'Milk & dates': Singer swaps alcohol,hash lyric in Saudi gig
CAIRO: In yet another crisis between the Egyptian musicians’ syndicate and controversial ‘mahraganat' singer Omar Kamal, the performer will be interrogated for allegedly insulting his homeland on social media.
Kamal, whose song Bent El-Giran (Girl next door) had already sparked controversy in Egypt last year, replaced the lyrics “alcohol” and “hashish” with “milk” and “dates” during a recent performance in Saudi Arabia, under the pretext that he was singing on a scared land.
Mahraganat is a form of pop music deemed contentious due to its use of crude slang and mention of alcohol and drugs.
Kamal’s gesture was met with outrage from social media users who considered it an insult to Egypt, questioning why the singer had no issue with using profane lyrics in his own country.
On Wednesday, the musicians’ syndicate led by veteran singer Hani Shaker, who had already been having a long-time feud with mahraganat singers and rappers, was quick to react, deciding to question Kamal and investigate the matter.
In a statement, the syndicate rejected what it described as Kamal’s “violations.”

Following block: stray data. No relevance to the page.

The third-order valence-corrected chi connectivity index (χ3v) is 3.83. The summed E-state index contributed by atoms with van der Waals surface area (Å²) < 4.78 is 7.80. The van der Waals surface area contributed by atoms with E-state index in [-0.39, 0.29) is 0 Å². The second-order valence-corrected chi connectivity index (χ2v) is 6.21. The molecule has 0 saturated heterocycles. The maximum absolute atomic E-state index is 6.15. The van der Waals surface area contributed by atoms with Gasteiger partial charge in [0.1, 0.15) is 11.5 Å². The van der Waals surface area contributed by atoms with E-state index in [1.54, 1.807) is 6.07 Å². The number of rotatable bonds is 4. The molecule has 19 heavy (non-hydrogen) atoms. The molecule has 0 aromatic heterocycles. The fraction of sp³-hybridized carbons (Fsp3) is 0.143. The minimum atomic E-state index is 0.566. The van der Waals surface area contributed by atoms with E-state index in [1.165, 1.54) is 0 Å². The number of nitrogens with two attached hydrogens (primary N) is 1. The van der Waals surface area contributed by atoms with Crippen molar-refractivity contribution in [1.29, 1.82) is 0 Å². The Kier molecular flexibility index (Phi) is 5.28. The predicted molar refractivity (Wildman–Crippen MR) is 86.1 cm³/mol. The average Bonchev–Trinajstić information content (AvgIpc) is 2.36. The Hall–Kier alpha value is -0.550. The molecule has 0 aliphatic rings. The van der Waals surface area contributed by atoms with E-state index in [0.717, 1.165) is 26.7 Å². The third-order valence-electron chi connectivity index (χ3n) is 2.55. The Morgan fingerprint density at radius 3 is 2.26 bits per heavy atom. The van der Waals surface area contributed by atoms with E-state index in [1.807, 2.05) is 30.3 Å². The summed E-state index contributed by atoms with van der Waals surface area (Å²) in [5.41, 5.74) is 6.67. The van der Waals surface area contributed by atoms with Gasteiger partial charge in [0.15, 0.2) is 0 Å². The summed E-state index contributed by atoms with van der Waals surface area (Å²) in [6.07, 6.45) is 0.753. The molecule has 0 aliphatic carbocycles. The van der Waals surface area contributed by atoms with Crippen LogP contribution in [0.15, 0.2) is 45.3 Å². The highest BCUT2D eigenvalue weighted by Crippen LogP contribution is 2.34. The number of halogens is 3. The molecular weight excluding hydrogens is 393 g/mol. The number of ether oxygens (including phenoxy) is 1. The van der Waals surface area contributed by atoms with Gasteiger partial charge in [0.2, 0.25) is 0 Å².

“Egypt is a safeguarded, sacred homeland known for monotheism even before [ the advent of Abrahamic] religions…prophets took refuge in its land…until one of its children [Kamal]….offended it by [his] words, whether intentionally or intentionally,” the statement read.
Kamal responded by saying that he had made no reference to Saudi Arabia as being a holy land on social media.
“I didn’t offend my homeland on Twitter as many claimed as I don’t have a Twitter account in the first place,” he told talk show host Ahmed Moussa in a telephone interview on a daily show broadcast on Sada El-Balad satellite TV channel.
‘Bent El-Giran’ first sparked a controversy when performed on Valentine’s Day last year, after which Shaker banned mahraganat performances in Egypt. The song was regarded as a big hit.
Egypt's parliament on Tuesday approved an amendment granting the musicians’ syndicate judicial powers, causing outcry from artistic freedom advocates.
The law was passed a few days after a meeting between the legislature's culture and media committee members and Shaker, who described ‘mahraganat’ songs as being "rubbish" during the session.
Last week, the musicians’ syndicate blacklisted 19 mahraganat singers, banning them from singing at all public venues in the country.
Despite Shaker’s attempt to combat mahraganat, the genre has continued to garner millions of views and listens from Egypt and across the Arab world on YouTube and other streaming platforms.